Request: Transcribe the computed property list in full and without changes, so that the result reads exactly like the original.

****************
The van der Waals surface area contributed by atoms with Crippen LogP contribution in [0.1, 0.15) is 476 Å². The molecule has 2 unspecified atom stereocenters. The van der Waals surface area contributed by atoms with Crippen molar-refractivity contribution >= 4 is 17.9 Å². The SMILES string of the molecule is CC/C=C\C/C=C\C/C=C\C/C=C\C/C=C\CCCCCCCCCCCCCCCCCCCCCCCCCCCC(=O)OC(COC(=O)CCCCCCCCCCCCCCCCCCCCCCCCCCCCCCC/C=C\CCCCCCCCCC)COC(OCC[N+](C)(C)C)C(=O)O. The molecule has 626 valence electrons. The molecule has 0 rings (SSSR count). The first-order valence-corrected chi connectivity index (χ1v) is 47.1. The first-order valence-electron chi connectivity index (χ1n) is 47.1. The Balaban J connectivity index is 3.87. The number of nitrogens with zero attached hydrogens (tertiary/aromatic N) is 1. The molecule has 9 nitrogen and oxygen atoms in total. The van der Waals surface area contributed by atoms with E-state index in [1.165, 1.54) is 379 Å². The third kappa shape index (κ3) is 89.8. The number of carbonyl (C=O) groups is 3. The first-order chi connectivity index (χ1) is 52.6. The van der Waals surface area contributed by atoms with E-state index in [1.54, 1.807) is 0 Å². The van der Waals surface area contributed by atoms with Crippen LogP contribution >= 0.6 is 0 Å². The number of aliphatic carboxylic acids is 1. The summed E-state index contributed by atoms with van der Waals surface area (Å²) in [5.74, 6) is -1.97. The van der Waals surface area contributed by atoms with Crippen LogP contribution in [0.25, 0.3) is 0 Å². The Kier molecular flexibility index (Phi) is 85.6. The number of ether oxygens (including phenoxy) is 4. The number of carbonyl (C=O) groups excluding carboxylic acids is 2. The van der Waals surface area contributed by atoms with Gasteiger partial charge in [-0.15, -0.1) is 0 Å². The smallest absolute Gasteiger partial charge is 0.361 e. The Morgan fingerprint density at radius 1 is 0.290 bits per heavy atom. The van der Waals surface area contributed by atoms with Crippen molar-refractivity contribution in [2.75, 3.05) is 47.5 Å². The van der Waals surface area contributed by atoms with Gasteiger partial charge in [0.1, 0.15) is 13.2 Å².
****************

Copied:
The van der Waals surface area contributed by atoms with Crippen LogP contribution in [0.1, 0.15) is 476 Å². The molecule has 2 unspecified atom stereocenters. The van der Waals surface area contributed by atoms with Crippen molar-refractivity contribution >= 4 is 17.9 Å². The SMILES string of the molecule is CC/C=C\C/C=C\C/C=C\C/C=C\C/C=C\CCCCCCCCCCCCCCCCCCCCCCCCCCCC(=O)OC(COC(=O)CCCCCCCCCCCCCCCCCCCCCCCCCCCCCCC/C=C\CCCCCCCCCC)COC(OCC[N+](C)(C)C)C(=O)O. The molecule has 626 valence electrons. The molecule has 0 rings (SSSR count). The first-order valence-corrected chi connectivity index (χ1v) is 47.1. The first-order valence-electron chi connectivity index (χ1n) is 47.1. The Balaban J connectivity index is 3.87. The number of nitrogens with zero attached hydrogens (tertiary/aromatic N) is 1. The molecule has 9 nitrogen and oxygen atoms in total. The van der Waals surface area contributed by atoms with E-state index in [1.165, 1.54) is 379 Å². The third kappa shape index (κ3) is 89.8. The number of carbonyl (C=O) groups is 3. The first-order chi connectivity index (χ1) is 52.6. The van der Waals surface area contributed by atoms with E-state index in [1.54, 1.807) is 0 Å². The van der Waals surface area contributed by atoms with Crippen LogP contribution >= 0.6 is 0 Å². The number of aliphatic carboxylic acids is 1. The summed E-state index contributed by atoms with van der Waals surface area (Å²) in [5.74, 6) is -1.97. The van der Waals surface area contributed by atoms with Crippen LogP contribution in [0.25, 0.3) is 0 Å². The Kier molecular flexibility index (Phi) is 85.6. The number of ether oxygens (including phenoxy) is 4. The number of carbonyl (C=O) groups excluding carboxylic acids is 2. The van der Waals surface area contributed by atoms with Gasteiger partial charge in [-0.15, -0.1) is 0 Å². The smallest absolute Gasteiger partial charge is 0.361 e. The Morgan fingerprint density at radius 1 is 0.290 bits per heavy atom. The van der Waals surface area contributed by atoms with Crippen molar-refractivity contribution in [2.75, 3.05) is 47.5 Å². The van der Waals surface area contributed by atoms with Gasteiger partial charge in [0.1, 0.15) is 13.2 Å².